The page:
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230 Bacterial Fish Pathogens A simple chemical technique has been described which may readily delineate Nocardia from Mycobacterium (Kanetsuna and Bartoni, 1972). Assuming that pure cultures are available, the bacteria are saponified in 2.5% (w/v) potassium hydroxide in a 1:1 (v/v) mixture of methanol and benzene at 37°C for 24 h. Crude mycolic acids from bona fide mycobacteria may be subsequently precipitated by addition of an equal volume of ethanol to an ethereal solution of the extracted lipids. Mycobacteria give rise to copious quantities of white precipitate of melting point between 45 and 70°C, whereas nocardias produce negligible amounts, which do not melt below 150°C (Kanetsuna and Bartoli, 1972). Aer. allosaccharophila isolates may be identified by the examination of key phenotypic characters. In particular, the utilisation of L-arabinose and L-histidine as sole carbon sources, acid production from D-mannitol, D-melibiose, D-raffinose, L-rhamnose, salicin and sucrose, and the Voges Proskauer reaction were considered differential (Martinez-Murcia et al, 1992). However, a word of caution is necessary, insofar as the organisms which clearly demonstrated genetic homogeneity were markedly heterogeneous phenotypically. This would complicate diagnoses. Aer. salmonicida may be distinguished from other fish pathogens on the basis of a small number of phenotypic tests, notably the Gram-staining reaction (small Gram- negative rods), motihty (usually appears to be non-motile), growth at 37°C (usually a negative response), fermentative metaboHsm, catalase and oxidase production (both positive) and acid production from sucrose and xylose (both negative; recently, acid production from sucrose has been attributed to some isolates [Wiklund et ai, 1992]). These tests will result in a provisional identification of Aer. salmonicida (McCarthy, 1976). In addition, it is recommended that pathogenic isolates should be examined for degradation of gelatin (positive), starch (positive) and urea (negative), arginine dihydrolase (positive), gluconate oxidation (negative) and ornithine decarboxylase production (negative). Unfortunately, this apparently simple state of affairs may be complicated by the increasing presence of "atypical" isolates, particularly in non- salmonid fish. In particular, these may be non- or slow-pigmenting.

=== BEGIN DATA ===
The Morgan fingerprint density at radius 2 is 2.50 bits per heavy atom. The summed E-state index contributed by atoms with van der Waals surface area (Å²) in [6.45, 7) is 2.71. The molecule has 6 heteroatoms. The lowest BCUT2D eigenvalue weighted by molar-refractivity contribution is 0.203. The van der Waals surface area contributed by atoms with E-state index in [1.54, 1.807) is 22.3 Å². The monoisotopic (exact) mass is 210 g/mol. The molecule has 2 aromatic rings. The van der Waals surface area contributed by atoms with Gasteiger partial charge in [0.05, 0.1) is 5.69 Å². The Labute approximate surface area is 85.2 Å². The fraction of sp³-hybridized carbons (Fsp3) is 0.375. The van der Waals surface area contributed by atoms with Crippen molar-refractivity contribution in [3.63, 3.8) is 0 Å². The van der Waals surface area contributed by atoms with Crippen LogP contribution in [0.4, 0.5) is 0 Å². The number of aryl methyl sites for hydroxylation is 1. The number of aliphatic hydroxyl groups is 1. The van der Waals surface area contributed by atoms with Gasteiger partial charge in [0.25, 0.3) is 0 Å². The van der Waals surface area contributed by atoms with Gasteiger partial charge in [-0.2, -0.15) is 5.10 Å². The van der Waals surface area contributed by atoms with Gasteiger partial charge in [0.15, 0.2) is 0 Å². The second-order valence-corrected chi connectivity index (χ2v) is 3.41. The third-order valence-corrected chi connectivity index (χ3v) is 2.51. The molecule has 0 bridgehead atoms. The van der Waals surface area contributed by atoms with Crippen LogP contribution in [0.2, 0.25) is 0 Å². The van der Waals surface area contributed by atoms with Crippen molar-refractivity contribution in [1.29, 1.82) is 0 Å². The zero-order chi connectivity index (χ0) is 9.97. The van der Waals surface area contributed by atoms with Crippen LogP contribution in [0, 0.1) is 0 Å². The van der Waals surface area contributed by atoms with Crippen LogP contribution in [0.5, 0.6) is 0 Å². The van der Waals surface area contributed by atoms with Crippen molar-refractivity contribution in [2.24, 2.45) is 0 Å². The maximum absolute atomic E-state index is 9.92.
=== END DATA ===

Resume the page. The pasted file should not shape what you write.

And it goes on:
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  • Bacteria, representative, gram-negative bacteria

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